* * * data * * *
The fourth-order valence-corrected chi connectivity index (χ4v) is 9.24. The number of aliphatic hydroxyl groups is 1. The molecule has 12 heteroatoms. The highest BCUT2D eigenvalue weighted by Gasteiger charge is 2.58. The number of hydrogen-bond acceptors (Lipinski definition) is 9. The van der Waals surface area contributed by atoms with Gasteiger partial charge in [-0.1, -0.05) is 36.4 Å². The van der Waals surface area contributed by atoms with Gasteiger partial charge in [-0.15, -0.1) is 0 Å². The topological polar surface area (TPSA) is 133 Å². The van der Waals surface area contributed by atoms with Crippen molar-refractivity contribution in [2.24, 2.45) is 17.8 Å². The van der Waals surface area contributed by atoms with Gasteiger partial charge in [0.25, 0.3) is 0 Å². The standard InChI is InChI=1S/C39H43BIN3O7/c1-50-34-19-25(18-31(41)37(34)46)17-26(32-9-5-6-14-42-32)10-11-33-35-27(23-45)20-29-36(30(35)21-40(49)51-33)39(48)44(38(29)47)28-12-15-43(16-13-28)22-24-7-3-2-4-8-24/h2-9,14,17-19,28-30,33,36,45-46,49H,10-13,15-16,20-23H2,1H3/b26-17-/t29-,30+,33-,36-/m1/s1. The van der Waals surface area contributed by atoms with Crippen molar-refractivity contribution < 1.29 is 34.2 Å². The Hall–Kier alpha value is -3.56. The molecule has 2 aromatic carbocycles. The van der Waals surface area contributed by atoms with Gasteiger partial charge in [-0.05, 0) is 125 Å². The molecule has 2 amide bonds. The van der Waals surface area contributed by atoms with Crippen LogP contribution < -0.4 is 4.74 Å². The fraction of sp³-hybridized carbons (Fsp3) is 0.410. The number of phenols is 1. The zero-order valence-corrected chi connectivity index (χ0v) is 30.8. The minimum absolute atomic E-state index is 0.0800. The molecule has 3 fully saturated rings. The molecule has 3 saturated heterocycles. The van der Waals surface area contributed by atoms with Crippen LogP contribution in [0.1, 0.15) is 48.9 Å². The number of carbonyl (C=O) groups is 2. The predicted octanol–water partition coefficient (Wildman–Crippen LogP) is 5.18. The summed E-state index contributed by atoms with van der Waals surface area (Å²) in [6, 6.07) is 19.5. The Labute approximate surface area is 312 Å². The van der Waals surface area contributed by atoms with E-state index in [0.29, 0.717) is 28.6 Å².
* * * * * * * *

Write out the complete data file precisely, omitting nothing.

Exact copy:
The fourth-order valence-corrected chi connectivity index (χ4v) is 9.24. The number of aliphatic hydroxyl groups is 1. The molecule has 12 heteroatoms. The highest BCUT2D eigenvalue weighted by Gasteiger charge is 2.58. The number of hydrogen-bond acceptors (Lipinski definition) is 9. The van der Waals surface area contributed by atoms with Gasteiger partial charge in [-0.1, -0.05) is 36.4 Å². The van der Waals surface area contributed by atoms with Gasteiger partial charge in [-0.15, -0.1) is 0 Å². The topological polar surface area (TPSA) is 133 Å². The van der Waals surface area contributed by atoms with Crippen molar-refractivity contribution in [2.24, 2.45) is 17.8 Å². The van der Waals surface area contributed by atoms with Gasteiger partial charge in [0.25, 0.3) is 0 Å². The standard InChI is InChI=1S/C39H43BIN3O7/c1-50-34-19-25(18-31(41)37(34)46)17-26(32-9-5-6-14-42-32)10-11-33-35-27(23-45)20-29-36(30(35)21-40(49)51-33)39(48)44(38(29)47)28-12-15-43(16-13-28)22-24-7-3-2-4-8-24/h2-9,14,17-19,28-30,33,36,45-46,49H,10-13,15-16,20-23H2,1H3/b26-17-/t29-,30+,33-,36-/m1/s1. The van der Waals surface area contributed by atoms with Crippen molar-refractivity contribution < 1.29 is 34.2 Å². The Hall–Kier alpha value is -3.56. The molecule has 2 aromatic carbocycles. The van der Waals surface area contributed by atoms with Gasteiger partial charge in [-0.05, 0) is 125 Å². The molecule has 2 amide bonds. The van der Waals surface area contributed by atoms with Crippen LogP contribution < -0.4 is 4.74 Å². The fraction of sp³-hybridized carbons (Fsp3) is 0.410. The number of phenols is 1. The zero-order valence-corrected chi connectivity index (χ0v) is 30.8. The minimum absolute atomic E-state index is 0.0800. The molecule has 3 fully saturated rings. The molecule has 3 saturated heterocycles. The van der Waals surface area contributed by atoms with Crippen LogP contribution in [0.1, 0.15) is 48.9 Å². The number of carbonyl (C=O) groups is 2. The predicted octanol–water partition coefficient (Wildman–Crippen LogP) is 5.18. The summed E-state index contributed by atoms with van der Waals surface area (Å²) in [6, 6.07) is 19.5. The Labute approximate surface area is 312 Å². The van der Waals surface area contributed by atoms with E-state index in [0.29, 0.717) is 28.6 Å².